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Featured Supplier – Women Weave

The Fight to Save India’s Textile Women

Pushed on by a burgeoning textiles sector, India is one of the world’s most prominent emerging economies. But the central Asian nation is littered with the exploitation of female textile workers, mistreated on the grounds of being a woman – a disability from birth under a male-dominated society.


India’s economic growth model the last two decades has been to provide people with employment, driving this highly impoverished country forward. Its textile industry is the second largest employer in the country after agriculture, providing around 45 million jobs and making up 4% of India’s GDP and 13% of exports in 2014. Women have found their place in the textile market as weavers, sewers and cutters. Much of this $42 billion a year export industry is located in western Tamil Nadu, referred to as the ‘Textile Valley of India’.

Across all the Valley districts – Namakkal, Coimbatore, Tirupur, Karur, Erode and Salem – more than 2,000 processing and dyeing units, spinning mills and apparel factories can be found. They employ a staggering 300,000 people – mostly women. Feeding the West’s insatiable hunger for cheap, fashionable clothes, it’s in India where female workers weave yarn into fabric to be made into clothes. These are then picked up in an American mall or British high street only weeks later by a bargain-savvy shopper.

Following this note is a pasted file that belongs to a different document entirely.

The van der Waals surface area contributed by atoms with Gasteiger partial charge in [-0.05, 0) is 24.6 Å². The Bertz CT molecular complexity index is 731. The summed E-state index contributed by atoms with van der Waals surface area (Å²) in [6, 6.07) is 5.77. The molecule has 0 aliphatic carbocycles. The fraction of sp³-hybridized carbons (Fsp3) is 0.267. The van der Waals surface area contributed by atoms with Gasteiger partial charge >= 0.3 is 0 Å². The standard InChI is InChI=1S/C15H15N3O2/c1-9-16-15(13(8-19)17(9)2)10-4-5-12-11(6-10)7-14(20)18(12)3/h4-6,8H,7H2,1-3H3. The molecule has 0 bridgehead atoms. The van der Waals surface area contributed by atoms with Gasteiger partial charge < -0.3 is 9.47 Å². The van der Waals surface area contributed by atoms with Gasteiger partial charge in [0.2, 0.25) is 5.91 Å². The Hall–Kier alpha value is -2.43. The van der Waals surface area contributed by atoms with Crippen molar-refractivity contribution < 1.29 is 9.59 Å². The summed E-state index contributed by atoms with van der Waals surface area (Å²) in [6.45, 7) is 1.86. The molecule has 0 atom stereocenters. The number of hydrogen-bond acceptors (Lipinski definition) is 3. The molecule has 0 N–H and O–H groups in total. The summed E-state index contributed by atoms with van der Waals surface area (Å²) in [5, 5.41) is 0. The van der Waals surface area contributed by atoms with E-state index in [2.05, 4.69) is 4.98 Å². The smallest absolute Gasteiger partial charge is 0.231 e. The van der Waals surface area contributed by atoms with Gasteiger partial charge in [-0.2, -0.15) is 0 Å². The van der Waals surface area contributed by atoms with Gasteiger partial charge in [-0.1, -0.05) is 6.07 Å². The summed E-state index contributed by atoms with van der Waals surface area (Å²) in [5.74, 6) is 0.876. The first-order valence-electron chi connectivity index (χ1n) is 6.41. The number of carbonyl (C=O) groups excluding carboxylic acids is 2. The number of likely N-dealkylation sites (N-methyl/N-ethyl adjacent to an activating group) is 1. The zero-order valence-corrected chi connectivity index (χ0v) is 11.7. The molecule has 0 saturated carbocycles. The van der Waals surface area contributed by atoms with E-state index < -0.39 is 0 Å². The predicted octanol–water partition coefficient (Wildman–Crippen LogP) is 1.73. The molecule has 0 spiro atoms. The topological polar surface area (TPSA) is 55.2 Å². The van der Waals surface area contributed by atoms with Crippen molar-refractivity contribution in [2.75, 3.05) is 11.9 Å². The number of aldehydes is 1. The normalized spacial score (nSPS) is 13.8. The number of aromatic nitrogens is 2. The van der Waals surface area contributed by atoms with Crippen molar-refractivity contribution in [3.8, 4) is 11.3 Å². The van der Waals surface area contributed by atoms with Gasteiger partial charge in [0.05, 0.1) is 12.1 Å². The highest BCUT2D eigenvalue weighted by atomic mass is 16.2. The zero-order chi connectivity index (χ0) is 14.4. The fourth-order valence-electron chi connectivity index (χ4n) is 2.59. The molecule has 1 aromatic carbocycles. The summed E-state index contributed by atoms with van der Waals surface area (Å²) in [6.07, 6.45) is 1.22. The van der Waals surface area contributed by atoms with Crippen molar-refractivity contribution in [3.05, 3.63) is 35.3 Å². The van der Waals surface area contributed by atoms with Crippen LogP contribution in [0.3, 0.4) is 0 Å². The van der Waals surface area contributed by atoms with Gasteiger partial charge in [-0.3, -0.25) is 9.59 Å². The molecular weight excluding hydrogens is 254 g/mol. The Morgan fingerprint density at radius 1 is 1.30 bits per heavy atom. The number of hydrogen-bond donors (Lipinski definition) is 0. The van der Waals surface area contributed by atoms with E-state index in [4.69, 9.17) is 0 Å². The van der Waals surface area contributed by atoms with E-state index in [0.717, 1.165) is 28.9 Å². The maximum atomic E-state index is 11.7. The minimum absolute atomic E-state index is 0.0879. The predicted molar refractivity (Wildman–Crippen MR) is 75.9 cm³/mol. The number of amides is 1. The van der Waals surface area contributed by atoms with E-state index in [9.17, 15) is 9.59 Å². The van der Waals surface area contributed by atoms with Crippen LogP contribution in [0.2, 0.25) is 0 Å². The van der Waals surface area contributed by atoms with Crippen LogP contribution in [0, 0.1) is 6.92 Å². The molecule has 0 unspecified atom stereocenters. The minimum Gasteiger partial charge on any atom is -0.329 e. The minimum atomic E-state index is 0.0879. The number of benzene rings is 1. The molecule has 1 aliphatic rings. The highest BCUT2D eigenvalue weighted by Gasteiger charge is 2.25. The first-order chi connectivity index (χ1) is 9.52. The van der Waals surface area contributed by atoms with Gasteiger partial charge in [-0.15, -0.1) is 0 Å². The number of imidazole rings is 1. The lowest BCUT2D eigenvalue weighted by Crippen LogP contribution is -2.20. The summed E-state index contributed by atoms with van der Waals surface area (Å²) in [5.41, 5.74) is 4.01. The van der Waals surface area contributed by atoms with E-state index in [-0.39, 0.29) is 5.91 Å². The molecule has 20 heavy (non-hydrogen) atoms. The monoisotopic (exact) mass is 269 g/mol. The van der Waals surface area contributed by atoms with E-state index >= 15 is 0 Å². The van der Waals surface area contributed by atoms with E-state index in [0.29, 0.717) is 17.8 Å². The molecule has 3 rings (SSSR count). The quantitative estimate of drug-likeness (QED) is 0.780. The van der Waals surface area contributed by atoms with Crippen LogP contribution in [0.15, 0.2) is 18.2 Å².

As the competition between India’s garment factories heats up, productivity and increased margins are the ultimate goal. Unfortunately in many cases, ethical practice suffers.


According to a recent blog post by LiveAction, textile factories are duping young female workers into working long hours in squalid conditions, for minimal pay and little rest.  Owners of the factories are paying agents up to 2,000 rupees ($30) to visit Dalit communities – India’s most impoverished, uneducated and low-caste group – in search of families with unmarried daughters.